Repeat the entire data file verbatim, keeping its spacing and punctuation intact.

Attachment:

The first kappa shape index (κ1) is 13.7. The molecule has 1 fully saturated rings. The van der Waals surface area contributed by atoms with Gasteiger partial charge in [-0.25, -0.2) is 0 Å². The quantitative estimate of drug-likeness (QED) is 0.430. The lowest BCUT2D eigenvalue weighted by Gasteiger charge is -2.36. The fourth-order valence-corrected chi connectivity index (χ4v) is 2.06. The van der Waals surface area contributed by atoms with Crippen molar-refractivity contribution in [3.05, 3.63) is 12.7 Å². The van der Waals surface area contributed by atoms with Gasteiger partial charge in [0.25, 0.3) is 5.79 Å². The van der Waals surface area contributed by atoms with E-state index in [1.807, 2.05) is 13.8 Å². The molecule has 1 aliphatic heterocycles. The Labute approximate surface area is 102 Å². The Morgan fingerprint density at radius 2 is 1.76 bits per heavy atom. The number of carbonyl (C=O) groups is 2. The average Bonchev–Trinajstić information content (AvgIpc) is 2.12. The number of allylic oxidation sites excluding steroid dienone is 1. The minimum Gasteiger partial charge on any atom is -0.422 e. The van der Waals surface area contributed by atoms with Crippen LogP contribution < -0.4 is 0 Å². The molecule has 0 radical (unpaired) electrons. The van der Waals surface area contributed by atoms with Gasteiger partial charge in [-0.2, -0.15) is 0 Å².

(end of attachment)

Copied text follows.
The first kappa shape index (κ1) is 13.7. The molecule has 1 fully saturated rings. The van der Waals surface area contributed by atoms with Gasteiger partial charge in [-0.25, -0.2) is 0 Å². The quantitative estimate of drug-likeness (QED) is 0.430. The lowest BCUT2D eigenvalue weighted by Gasteiger charge is -2.36. The fourth-order valence-corrected chi connectivity index (χ4v) is 2.06. The van der Waals surface area contributed by atoms with Crippen molar-refractivity contribution in [3.05, 3.63) is 12.7 Å². The van der Waals surface area contributed by atoms with Gasteiger partial charge in [0.25, 0.3) is 5.79 Å². The van der Waals surface area contributed by atoms with E-state index in [1.807, 2.05) is 13.8 Å². The molecule has 1 aliphatic heterocycles. The Labute approximate surface area is 102 Å². The Morgan fingerprint density at radius 2 is 1.76 bits per heavy atom. The number of carbonyl (C=O) groups is 2. The average Bonchev–Trinajstić information content (AvgIpc) is 2.12. The number of allylic oxidation sites excluding steroid dienone is 1. The minimum Gasteiger partial charge on any atom is -0.422 e. The van der Waals surface area contributed by atoms with Crippen LogP contribution < -0.4 is 0 Å². The molecule has 0 radical (unpaired) electrons. The van der Waals surface area contributed by atoms with Gasteiger partial charge in [-0.2, -0.15) is 0 Å².